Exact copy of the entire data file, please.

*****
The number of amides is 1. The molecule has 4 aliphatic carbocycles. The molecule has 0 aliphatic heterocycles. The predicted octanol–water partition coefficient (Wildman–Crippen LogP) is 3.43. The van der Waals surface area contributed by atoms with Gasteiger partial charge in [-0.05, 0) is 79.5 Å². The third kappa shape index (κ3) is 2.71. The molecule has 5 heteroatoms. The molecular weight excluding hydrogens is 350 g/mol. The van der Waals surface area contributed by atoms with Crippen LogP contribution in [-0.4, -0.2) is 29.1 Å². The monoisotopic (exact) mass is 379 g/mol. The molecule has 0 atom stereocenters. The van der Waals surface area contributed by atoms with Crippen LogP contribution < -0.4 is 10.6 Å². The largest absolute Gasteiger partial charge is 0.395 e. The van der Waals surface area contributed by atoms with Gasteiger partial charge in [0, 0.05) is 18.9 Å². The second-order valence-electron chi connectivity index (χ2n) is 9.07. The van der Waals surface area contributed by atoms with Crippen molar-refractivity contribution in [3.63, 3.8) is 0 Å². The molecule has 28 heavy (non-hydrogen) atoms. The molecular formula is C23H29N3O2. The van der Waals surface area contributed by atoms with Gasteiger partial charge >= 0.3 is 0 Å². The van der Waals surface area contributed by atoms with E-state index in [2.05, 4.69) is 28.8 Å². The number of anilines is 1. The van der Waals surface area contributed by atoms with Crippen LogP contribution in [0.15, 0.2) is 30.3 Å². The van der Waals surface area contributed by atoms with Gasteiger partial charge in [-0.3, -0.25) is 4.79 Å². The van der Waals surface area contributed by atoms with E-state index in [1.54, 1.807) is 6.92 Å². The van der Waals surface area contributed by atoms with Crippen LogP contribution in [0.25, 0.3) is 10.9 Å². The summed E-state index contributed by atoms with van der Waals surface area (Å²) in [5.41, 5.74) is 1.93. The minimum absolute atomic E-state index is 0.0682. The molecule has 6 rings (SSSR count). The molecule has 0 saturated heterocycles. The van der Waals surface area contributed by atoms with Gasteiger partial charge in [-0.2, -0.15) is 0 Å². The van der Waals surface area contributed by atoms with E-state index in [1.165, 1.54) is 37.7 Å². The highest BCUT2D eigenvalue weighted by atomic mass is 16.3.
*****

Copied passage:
The number of amides is 1. The molecule has 4 aliphatic carbocycles. The molecule has 0 aliphatic heterocycles. The predicted octanol–water partition coefficient (Wildman–Crippen LogP) is 3.43. The van der Waals surface area contributed by atoms with Gasteiger partial charge in [-0.05, 0) is 79.5 Å². The third kappa shape index (κ3) is 2.71. The molecule has 5 heteroatoms. The molecular weight excluding hydrogens is 350 g/mol. The van der Waals surface area contributed by atoms with Crippen LogP contribution in [-0.4, -0.2) is 29.1 Å². The monoisotopic (exact) mass is 379 g/mol. The molecule has 0 atom stereocenters. The van der Waals surface area contributed by atoms with Crippen LogP contribution < -0.4 is 10.6 Å². The largest absolute Gasteiger partial charge is 0.395 e. The van der Waals surface area contributed by atoms with Gasteiger partial charge in [0, 0.05) is 18.9 Å². The second-order valence-electron chi connectivity index (χ2n) is 9.07. The van der Waals surface area contributed by atoms with Crippen molar-refractivity contribution in [3.63, 3.8) is 0 Å². The molecule has 28 heavy (non-hydrogen) atoms. The molecular formula is C23H29N3O2. The van der Waals surface area contributed by atoms with Gasteiger partial charge >= 0.3 is 0 Å². The van der Waals surface area contributed by atoms with E-state index in [2.05, 4.69) is 28.8 Å². The number of anilines is 1. The van der Waals surface area contributed by atoms with Crippen LogP contribution in [0.15, 0.2) is 30.3 Å². The van der Waals surface area contributed by atoms with Gasteiger partial charge in [-0.3, -0.25) is 4.79 Å². The van der Waals surface area contributed by atoms with E-state index in [1.54, 1.807) is 6.92 Å². The van der Waals surface area contributed by atoms with Crippen LogP contribution in [0.25, 0.3) is 10.9 Å². The summed E-state index contributed by atoms with van der Waals surface area (Å²) in [5.41, 5.74) is 1.93. The minimum absolute atomic E-state index is 0.0682. The molecule has 6 rings (SSSR count). The molecule has 0 saturated heterocycles. The van der Waals surface area contributed by atoms with Gasteiger partial charge in [-0.2, -0.15) is 0 Å². The van der Waals surface area contributed by atoms with E-state index in [1.165, 1.54) is 37.7 Å². The highest BCUT2D eigenvalue weighted by atomic mass is 16.3.